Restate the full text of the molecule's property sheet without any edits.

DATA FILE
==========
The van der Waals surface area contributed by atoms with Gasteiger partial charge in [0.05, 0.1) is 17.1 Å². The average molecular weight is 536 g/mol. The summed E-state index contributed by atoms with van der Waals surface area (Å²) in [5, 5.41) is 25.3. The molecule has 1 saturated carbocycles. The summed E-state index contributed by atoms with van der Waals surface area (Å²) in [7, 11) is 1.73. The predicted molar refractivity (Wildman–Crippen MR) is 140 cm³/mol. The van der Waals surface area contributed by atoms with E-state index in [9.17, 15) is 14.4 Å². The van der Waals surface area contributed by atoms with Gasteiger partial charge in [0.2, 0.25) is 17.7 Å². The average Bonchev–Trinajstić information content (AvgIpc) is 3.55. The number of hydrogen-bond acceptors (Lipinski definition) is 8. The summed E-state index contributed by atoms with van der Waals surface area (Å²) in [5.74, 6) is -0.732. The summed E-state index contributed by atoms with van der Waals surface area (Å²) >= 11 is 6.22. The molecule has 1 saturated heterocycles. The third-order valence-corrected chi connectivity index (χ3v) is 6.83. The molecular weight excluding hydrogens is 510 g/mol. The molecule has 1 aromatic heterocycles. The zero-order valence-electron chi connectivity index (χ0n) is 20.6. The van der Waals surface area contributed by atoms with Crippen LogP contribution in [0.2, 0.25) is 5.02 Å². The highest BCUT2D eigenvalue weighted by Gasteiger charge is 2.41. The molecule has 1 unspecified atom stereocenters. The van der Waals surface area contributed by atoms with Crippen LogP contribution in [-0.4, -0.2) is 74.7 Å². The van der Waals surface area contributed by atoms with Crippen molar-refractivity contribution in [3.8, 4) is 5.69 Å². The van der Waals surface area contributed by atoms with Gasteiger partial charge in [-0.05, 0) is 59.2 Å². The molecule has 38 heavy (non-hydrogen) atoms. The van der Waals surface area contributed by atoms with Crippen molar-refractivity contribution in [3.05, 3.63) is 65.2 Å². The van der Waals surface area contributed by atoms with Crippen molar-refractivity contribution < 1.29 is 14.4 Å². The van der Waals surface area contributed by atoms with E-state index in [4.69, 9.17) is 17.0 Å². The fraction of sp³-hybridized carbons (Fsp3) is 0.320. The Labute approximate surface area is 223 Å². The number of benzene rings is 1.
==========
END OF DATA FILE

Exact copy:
The van der Waals surface area contributed by atoms with Gasteiger partial charge in [0.05, 0.1) is 17.1 Å². The average molecular weight is 536 g/mol. The summed E-state index contributed by atoms with van der Waals surface area (Å²) in [5, 5.41) is 25.3. The molecule has 1 saturated carbocycles. The summed E-state index contributed by atoms with van der Waals surface area (Å²) in [7, 11) is 1.73. The predicted molar refractivity (Wildman–Crippen MR) is 140 cm³/mol. The van der Waals surface area contributed by atoms with E-state index in [9.17, 15) is 14.4 Å². The van der Waals surface area contributed by atoms with Gasteiger partial charge in [0.2, 0.25) is 17.7 Å². The average Bonchev–Trinajstić information content (AvgIpc) is 3.55. The number of hydrogen-bond acceptors (Lipinski definition) is 8. The summed E-state index contributed by atoms with van der Waals surface area (Å²) in [5.74, 6) is -0.732. The summed E-state index contributed by atoms with van der Waals surface area (Å²) >= 11 is 6.22. The molecule has 1 saturated heterocycles. The third-order valence-corrected chi connectivity index (χ3v) is 6.83. The molecular weight excluding hydrogens is 510 g/mol. The molecule has 1 aromatic heterocycles. The zero-order valence-electron chi connectivity index (χ0n) is 20.6. The van der Waals surface area contributed by atoms with Crippen LogP contribution in [0.2, 0.25) is 5.02 Å². The highest BCUT2D eigenvalue weighted by Gasteiger charge is 2.41. The molecule has 1 unspecified atom stereocenters. The van der Waals surface area contributed by atoms with Crippen LogP contribution in [-0.4, -0.2) is 74.7 Å². The van der Waals surface area contributed by atoms with Crippen molar-refractivity contribution in [3.8, 4) is 5.69 Å². The van der Waals surface area contributed by atoms with Gasteiger partial charge in [-0.05, 0) is 59.2 Å². The molecule has 38 heavy (non-hydrogen) atoms. The van der Waals surface area contributed by atoms with Crippen molar-refractivity contribution in [3.05, 3.63) is 65.2 Å². The van der Waals surface area contributed by atoms with Crippen molar-refractivity contribution < 1.29 is 14.4 Å². The van der Waals surface area contributed by atoms with E-state index in [4.69, 9.17) is 17.0 Å². The fraction of sp³-hybridized carbons (Fsp3) is 0.320. The Labute approximate surface area is 223 Å². The number of benzene rings is 1.